BLOOMINGTON, Ill. (AP) - Along with Chicago's soaring skyline and Abraham Lincoln's prairie roots, Illinois is best known for routinely producing one of the nation's top yields of corn and soybeans.
Some soil scientists say the state should be as well known for what's behind those yields: rich, black dirt that is unmatched for fertility in the U.S. and equaled by only three other places in the world.
"God didn't make many places as good as this," said Robert McLeese, state soil scientist with the U.S. Department of Agriculture's Natural Resources Conservation Service office in Champaign.
Only patches of farmland in Argentina, the southern Ukraine and along the Yellow River in China match the fertile ground that covers much of the northern half of Illinois, particularly a high-yielding band through the state's midsection, state soil experts say.
From Bloomington to tiny Bethany near the banks of Lake Shelbyville, city and chamber of commerce promotions tout the rare earth the way Florida plugs sunshine. Web sites across the region boast the richest farmland in the nation, if not the world.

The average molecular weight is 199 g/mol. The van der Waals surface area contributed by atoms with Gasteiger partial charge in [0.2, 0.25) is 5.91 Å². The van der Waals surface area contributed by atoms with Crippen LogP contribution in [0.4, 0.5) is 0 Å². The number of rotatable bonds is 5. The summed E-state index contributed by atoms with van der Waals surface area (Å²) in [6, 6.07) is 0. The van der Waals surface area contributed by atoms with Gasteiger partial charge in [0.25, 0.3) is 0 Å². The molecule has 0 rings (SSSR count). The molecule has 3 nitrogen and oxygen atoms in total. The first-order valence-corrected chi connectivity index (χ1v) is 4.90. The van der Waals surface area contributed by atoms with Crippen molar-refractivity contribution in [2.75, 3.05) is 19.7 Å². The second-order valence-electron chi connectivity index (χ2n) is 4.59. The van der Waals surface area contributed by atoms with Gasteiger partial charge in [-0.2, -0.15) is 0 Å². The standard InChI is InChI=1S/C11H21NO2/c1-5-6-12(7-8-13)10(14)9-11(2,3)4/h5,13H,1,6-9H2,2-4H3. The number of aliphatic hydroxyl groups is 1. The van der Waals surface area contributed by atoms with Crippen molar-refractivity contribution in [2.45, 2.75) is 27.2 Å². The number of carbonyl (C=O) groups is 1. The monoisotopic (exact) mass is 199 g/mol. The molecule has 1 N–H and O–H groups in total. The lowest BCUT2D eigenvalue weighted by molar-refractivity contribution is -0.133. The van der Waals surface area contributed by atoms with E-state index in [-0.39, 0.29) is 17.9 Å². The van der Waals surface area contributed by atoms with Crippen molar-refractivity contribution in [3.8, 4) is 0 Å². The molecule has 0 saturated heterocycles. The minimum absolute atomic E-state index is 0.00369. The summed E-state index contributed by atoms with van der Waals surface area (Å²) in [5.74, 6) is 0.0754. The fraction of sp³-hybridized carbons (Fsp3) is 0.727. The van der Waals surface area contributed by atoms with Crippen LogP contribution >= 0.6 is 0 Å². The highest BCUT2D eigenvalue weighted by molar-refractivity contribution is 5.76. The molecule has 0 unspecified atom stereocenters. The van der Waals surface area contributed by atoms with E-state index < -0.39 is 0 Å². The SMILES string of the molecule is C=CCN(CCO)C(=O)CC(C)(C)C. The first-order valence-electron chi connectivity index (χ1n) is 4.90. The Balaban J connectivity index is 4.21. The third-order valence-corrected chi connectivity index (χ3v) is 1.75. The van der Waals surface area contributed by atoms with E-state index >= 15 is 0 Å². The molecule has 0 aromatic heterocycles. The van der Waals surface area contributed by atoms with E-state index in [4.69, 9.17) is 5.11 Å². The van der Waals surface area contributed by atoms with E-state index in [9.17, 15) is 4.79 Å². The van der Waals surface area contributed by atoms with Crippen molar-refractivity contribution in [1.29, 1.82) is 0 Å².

Those claims are greeted like a late-summer drought across the border in Iowa, which historically ranks with Illinois atop rankings of corn and soybean production.
"Have they not been to Iowa? We'd have to disagree for sure," said Holly Coppola, spokeswoman for the Iowa Farm Bureau.
Both states trace their rich farmland to glaciers that covered much of the region before they began retreating about 12,000 years ago.
Soil scientists say the glaciers left prime farmland through much of Illinois north of Interstate 70, which cuts through the south-central part of the state. They say the richest soil is in a swath that runs east from around Springfield to the Indiana border.
"If it isn't the richest farmland in the world, it's a least some of the richest. … It's not hype, it's true," said Jeff Squibb, a spokesman for the Illinois Department of Agriculture.
Iowa farm officials, without meaning to take anything away from the soil that helps produce Illinois' roughly $7 billion annual grain crop, nevertheless take exception to such talk.
"There's absolutely no doubt in my mind that Illinois and Iowa both are both blessed with above-average soils from a fertility standpoint," said Mark Salvadore, a research analyst with the Iowa Farm Bureau.
As evidence, he cited the neighboring states' neck-and-neck yield averages in 2004. Illinois averaged just over 50 bushels an acre for soybeans, compared with 49 bushels in Iowa, while Iowa's corn harvest averaged 181 bushels an acre, topping the 180-bushel average in Illinois.